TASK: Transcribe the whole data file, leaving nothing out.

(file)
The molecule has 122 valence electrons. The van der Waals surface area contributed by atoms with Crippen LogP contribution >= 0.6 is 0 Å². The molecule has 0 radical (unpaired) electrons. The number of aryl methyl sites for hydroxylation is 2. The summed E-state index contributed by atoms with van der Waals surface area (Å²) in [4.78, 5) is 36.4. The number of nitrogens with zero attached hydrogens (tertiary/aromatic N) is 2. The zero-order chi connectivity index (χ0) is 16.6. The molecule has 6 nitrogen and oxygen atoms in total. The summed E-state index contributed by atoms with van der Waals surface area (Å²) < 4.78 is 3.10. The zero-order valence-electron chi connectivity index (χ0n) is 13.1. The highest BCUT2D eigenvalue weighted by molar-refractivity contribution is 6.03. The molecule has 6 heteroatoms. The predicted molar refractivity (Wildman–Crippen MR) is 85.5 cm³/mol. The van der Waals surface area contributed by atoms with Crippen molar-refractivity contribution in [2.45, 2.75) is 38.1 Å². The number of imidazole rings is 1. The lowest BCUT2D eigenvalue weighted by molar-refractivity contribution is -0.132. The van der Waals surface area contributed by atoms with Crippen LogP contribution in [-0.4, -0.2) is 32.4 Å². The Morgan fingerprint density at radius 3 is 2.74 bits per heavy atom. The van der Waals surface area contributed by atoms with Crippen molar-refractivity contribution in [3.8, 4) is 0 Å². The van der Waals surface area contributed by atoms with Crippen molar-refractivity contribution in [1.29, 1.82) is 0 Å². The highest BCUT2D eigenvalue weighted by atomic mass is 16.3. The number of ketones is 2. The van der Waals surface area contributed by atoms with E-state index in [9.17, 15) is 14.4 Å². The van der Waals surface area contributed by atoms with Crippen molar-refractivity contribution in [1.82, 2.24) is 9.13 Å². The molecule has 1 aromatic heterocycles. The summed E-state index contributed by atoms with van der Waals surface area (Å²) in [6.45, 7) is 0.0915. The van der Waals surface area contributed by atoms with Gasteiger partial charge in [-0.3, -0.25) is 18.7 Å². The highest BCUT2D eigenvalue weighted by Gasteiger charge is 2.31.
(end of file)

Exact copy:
The molecule has 122 valence electrons. The van der Waals surface area contributed by atoms with Crippen LogP contribution >= 0.6 is 0 Å². The molecule has 0 radical (unpaired) electrons. The number of aryl methyl sites for hydroxylation is 2. The summed E-state index contributed by atoms with van der Waals surface area (Å²) in [4.78, 5) is 36.4. The number of nitrogens with zero attached hydrogens (tertiary/aromatic N) is 2. The zero-order chi connectivity index (χ0) is 16.6. The molecule has 6 nitrogen and oxygen atoms in total. The summed E-state index contributed by atoms with van der Waals surface area (Å²) < 4.78 is 3.10. The zero-order valence-electron chi connectivity index (χ0n) is 13.1. The highest BCUT2D eigenvalue weighted by molar-refractivity contribution is 6.03. The molecule has 6 heteroatoms. The predicted molar refractivity (Wildman–Crippen MR) is 85.5 cm³/mol. The van der Waals surface area contributed by atoms with Crippen molar-refractivity contribution in [2.45, 2.75) is 38.1 Å². The number of imidazole rings is 1. The lowest BCUT2D eigenvalue weighted by molar-refractivity contribution is -0.132. The van der Waals surface area contributed by atoms with Crippen LogP contribution in [-0.4, -0.2) is 32.4 Å². The Morgan fingerprint density at radius 3 is 2.74 bits per heavy atom. The van der Waals surface area contributed by atoms with Crippen molar-refractivity contribution in [3.8, 4) is 0 Å². The van der Waals surface area contributed by atoms with Crippen molar-refractivity contribution in [1.29, 1.82) is 0 Å². The highest BCUT2D eigenvalue weighted by atomic mass is 16.3. The number of ketones is 2. The van der Waals surface area contributed by atoms with E-state index in [9.17, 15) is 14.4 Å². The van der Waals surface area contributed by atoms with Crippen molar-refractivity contribution in [1.82, 2.24) is 9.13 Å². The molecule has 1 aromatic heterocycles. The summed E-state index contributed by atoms with van der Waals surface area (Å²) in [6.45, 7) is 0.0915. The van der Waals surface area contributed by atoms with Gasteiger partial charge in [-0.3, -0.25) is 18.7 Å². The highest BCUT2D eigenvalue weighted by Gasteiger charge is 2.31.